However, it's more likely that bolts and braces are being used. These are pretty good and will resist most forces, though you may need to use larger washers to help distribute the side forces to the table apron. In that case, your choice of leg is down to aesthetics as the leg shape generally doesn't affect table strength.

If you want to dive down a rabbit hole on design, you can look into the Golden Mean and play around with ratios of leg length and leg thickness to other design elements on the table. It's educational, it's even cool, but you may decide to design your own table and then the fun *really* begins.

(I recommend By Hand And Eye for a good intro book on woodworking and the Golden Mean. Not affiliated, just an inspired reader and newbie woodworker.)
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Doug Snyder
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Hi Jim,

How many legs are you using? The reason I ask is that to help with stability you could add a middle leg. This is what I did when I made my game table and it is very sturdy. You can see what I did by looking at my geek list entry describing the table build.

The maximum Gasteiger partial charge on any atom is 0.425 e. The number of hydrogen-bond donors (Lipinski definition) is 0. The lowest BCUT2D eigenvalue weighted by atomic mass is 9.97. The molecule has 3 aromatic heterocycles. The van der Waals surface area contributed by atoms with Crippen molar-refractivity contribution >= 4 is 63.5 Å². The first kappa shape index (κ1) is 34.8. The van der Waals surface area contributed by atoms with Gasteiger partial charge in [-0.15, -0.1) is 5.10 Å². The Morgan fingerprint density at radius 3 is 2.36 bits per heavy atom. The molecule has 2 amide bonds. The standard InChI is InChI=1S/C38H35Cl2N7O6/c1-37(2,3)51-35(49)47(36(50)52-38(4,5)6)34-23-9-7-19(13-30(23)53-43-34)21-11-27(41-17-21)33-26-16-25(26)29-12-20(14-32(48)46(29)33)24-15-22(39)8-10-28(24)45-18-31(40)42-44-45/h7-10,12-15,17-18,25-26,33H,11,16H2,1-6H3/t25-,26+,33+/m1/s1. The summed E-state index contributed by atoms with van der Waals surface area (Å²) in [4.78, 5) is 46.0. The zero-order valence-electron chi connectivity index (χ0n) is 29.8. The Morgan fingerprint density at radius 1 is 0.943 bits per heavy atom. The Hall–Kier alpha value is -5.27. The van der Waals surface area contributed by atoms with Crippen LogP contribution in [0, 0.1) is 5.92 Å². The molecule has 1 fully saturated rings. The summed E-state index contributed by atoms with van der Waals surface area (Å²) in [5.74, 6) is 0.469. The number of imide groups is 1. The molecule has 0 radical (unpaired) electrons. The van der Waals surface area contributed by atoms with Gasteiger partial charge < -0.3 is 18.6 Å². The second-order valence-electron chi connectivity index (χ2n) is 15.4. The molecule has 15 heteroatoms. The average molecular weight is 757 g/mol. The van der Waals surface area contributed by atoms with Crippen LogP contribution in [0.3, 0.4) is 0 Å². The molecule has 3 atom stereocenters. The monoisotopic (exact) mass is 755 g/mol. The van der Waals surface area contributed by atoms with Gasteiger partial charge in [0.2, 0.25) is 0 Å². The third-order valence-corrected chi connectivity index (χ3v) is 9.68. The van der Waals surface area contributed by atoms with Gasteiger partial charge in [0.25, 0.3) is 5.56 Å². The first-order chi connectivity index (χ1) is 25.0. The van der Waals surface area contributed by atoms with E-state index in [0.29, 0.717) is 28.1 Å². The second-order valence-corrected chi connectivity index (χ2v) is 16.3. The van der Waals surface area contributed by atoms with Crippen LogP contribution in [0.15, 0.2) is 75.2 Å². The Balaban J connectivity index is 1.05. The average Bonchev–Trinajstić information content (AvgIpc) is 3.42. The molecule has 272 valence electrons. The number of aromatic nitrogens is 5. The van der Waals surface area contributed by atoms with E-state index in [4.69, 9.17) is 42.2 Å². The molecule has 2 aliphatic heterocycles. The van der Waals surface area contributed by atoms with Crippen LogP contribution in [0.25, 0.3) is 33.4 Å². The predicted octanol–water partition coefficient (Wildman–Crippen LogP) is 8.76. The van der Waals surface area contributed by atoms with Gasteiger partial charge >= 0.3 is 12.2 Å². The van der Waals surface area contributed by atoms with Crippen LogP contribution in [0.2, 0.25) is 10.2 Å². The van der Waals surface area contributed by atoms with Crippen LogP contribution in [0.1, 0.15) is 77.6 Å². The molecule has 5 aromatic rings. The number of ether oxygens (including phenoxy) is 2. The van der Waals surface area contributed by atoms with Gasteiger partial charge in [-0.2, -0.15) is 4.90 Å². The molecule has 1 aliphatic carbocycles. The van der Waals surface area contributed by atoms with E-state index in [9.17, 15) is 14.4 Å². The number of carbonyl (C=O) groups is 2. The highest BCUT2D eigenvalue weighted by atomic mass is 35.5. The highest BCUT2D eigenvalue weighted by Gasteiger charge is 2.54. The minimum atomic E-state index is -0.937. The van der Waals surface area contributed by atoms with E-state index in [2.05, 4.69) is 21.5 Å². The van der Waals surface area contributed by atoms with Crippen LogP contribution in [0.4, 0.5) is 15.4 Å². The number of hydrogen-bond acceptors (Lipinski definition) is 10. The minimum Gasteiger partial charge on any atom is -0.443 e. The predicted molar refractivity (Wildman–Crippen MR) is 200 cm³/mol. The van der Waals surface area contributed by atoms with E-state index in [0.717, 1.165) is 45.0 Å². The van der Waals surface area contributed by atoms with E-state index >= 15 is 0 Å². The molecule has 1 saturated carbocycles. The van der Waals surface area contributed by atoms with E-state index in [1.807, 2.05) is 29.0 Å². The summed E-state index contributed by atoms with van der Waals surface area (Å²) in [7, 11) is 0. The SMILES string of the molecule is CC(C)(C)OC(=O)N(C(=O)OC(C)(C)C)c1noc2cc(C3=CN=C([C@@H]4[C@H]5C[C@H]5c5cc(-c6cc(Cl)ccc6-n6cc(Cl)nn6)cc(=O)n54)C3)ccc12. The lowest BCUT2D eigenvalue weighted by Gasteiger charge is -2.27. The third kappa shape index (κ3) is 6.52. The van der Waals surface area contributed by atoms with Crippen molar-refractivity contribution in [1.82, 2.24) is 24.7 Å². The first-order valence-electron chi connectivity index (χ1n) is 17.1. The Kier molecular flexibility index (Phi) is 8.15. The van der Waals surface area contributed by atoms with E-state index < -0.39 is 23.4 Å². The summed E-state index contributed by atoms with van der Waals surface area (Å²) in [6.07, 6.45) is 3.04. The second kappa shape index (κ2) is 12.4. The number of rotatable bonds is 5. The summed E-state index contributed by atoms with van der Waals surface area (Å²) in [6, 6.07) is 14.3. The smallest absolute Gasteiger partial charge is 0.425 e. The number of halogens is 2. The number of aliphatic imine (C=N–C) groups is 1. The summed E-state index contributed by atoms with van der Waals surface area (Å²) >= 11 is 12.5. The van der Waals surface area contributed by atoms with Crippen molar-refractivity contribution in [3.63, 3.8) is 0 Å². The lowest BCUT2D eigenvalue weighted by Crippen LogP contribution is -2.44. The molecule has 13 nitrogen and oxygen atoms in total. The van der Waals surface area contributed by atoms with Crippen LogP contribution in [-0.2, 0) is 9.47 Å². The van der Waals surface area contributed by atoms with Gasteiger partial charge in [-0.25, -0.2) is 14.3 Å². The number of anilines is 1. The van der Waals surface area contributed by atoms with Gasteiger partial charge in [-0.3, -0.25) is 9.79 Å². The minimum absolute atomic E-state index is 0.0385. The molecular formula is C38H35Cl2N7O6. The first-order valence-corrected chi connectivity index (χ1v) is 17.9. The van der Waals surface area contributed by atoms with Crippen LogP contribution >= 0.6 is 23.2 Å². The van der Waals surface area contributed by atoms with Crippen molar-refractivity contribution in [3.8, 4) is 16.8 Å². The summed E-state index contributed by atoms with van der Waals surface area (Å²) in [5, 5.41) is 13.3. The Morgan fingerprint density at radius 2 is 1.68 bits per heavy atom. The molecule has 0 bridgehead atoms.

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James
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fdoug64 wrote:
Hi Jim,

How many legs are you using? The reason I ask is that to help with stability you could add a middle leg. This is what I did when I made my game table and it is very sturdy. You can see what I did by looking at my geek list entry describing the table build.

I never thought of that. I did consider a pedestal or a trestle design when making my choices but I have proceeded so far just with the plan of having four legs. I may have a conversation with the shop to see if additional, central support might be necessary for a table this wide. Thanks!

...and that is a terrific Geeklist you linked - very cool.
 
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Mark Ramsey
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You want sturdy? This is what I would go with...

http://www.cosca.org/2143/awesome-trestle-dining-tables-8-ti...

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James
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VanMark wrote:
You want sturdy? This is what I would go with...

http://www.cosca.org/2143/awesome-trestle-dining-tables-8-ti...


You could probably drop that down an elevator shaft!
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Zach Prater
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http://www.tablelegs.com/Legs/DiningTableLegs/FarmhouseDinin...

Here are the legs I used on my table, it's close to the same size as yours. We also used a 5th leg in the middle to give it that extra stability in the middle so it wouldn't bow. Here's the thread for our table:

https://boardgamegeek.com/thread/1505883/our-new-child-or-ho...